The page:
There is one thing I can promise you that is going to happen after this pandemic, and you don’t even need to trust me to know its true, just trust history; industries that were struggling before this situation will have businesses die, or have businesses thrive like never before. Americans want to go out and do things again, they will want to travel by train and by air, there will be cruises to schedule, and if you’re like me- you’re looking forward to getting to go back to your local movie theater.
Now the movie theater industry is facing times worse than any other point in modern history. Worries of theater chains crashing go back all the way to the 2008 financial crisis, but now things are far worse. Chains like AMC are burning through cash on hand and considering selling off assets in order to ensure they can come back after this. Chains such as Regal and Cinemark started competing for subscription memberships to entice people with discounted tickets and concessions. Now they will have to remind many people, who are now more accustomed to services that stream films, why they should go visit theaters again.
Here are some concepts that the movie theater industry needs to pay attention to in order to survive in post-pandemic America.
You have to give people a reason not to stream from home
Chains such as the Alamo Drafthouse promise patrons an experience, whether through interactive films or the unique pre-shows before the featured presentation even starts. Films are going to have to offer not just the films themselves, but moments for people to feel they are getting their money’s worth by creating experiences and memories they’ll remember. Whether its throwing toast at the screen at a “Rocky Horror Picture Show” or costume contents on the eve of the next great Marvel flick, theaters can’t just be about movies anymore, they have to be about all-out entertainment from when you walk in until you leave.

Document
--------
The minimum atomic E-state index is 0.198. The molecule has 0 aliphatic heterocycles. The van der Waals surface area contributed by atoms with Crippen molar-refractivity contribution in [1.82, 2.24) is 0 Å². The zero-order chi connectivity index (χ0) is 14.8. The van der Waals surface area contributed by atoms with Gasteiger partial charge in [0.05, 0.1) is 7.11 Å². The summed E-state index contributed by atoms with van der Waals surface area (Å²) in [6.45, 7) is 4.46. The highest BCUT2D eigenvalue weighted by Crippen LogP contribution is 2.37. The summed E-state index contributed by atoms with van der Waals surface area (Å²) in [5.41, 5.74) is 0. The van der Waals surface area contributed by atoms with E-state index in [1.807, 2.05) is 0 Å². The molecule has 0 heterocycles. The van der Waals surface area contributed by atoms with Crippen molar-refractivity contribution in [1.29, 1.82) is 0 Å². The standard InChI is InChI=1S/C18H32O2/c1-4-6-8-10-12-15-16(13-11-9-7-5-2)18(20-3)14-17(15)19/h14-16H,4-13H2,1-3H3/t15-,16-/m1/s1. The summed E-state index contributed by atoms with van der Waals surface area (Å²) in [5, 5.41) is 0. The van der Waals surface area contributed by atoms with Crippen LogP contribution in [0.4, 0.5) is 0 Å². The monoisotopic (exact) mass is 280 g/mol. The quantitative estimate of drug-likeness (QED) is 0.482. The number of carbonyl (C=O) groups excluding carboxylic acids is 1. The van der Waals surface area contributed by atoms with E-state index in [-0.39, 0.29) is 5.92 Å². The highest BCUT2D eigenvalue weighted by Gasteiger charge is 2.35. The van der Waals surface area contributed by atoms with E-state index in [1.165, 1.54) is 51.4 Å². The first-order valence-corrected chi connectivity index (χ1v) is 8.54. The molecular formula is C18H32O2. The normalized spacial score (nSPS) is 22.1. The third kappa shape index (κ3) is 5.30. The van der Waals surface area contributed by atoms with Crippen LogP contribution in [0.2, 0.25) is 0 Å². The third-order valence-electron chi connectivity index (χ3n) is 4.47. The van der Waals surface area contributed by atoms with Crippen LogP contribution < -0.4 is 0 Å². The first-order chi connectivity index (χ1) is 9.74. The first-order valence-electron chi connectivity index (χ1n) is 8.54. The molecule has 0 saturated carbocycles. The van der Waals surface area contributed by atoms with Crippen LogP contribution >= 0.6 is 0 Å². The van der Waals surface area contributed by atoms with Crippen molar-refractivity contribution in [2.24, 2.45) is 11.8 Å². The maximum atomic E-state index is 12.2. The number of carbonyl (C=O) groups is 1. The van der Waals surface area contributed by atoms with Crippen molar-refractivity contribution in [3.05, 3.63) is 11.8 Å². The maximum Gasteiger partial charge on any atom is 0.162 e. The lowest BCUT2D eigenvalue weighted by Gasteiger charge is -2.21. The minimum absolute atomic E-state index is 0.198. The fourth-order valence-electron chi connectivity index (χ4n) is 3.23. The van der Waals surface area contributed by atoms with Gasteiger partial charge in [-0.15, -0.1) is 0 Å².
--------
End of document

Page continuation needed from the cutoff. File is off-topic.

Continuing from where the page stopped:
The Snack Counter Must Always Be Making Money
Some chains were getting onto this years ago but now there is no excuse to only offer popcorn and candy. Whether its burgers, beer, or even Starbucks, theaters need to take the “dinner” portion out of the regular dinner and a movie date by becoming the sole site for “dinner and a movie.” Theaters have almost always relied on concession sales to keep a profit, so this should be a no brainer.
Club Memberships and Pricing Adjustments
Journalist Remso W. Martinez from RedTea.com pointed this out several years back; “Cinemark in 2017 launched the Movie Club where for $8.99 a month you can see any film of your choice (and tickets rollover), a second ticket purchase is only $9.99 and you can also receive a 20% discount for concessions and waived online transaction fees. Is that the single solution though? Ask around and most movie-goers don’t even know about that program. What about a Netflix-type model for theater-goers? Even that model has been floated and tested.” This model is perhaps the only way theaters will be able to predict a reliable cash flow going forward, and the ability to receive discounts and rewards for items such as merchandise and concessions will only increase spending on items that are already being sold for an egregious markup.
Moviepass has a subscription service as well that gained some traction when it was first introduced.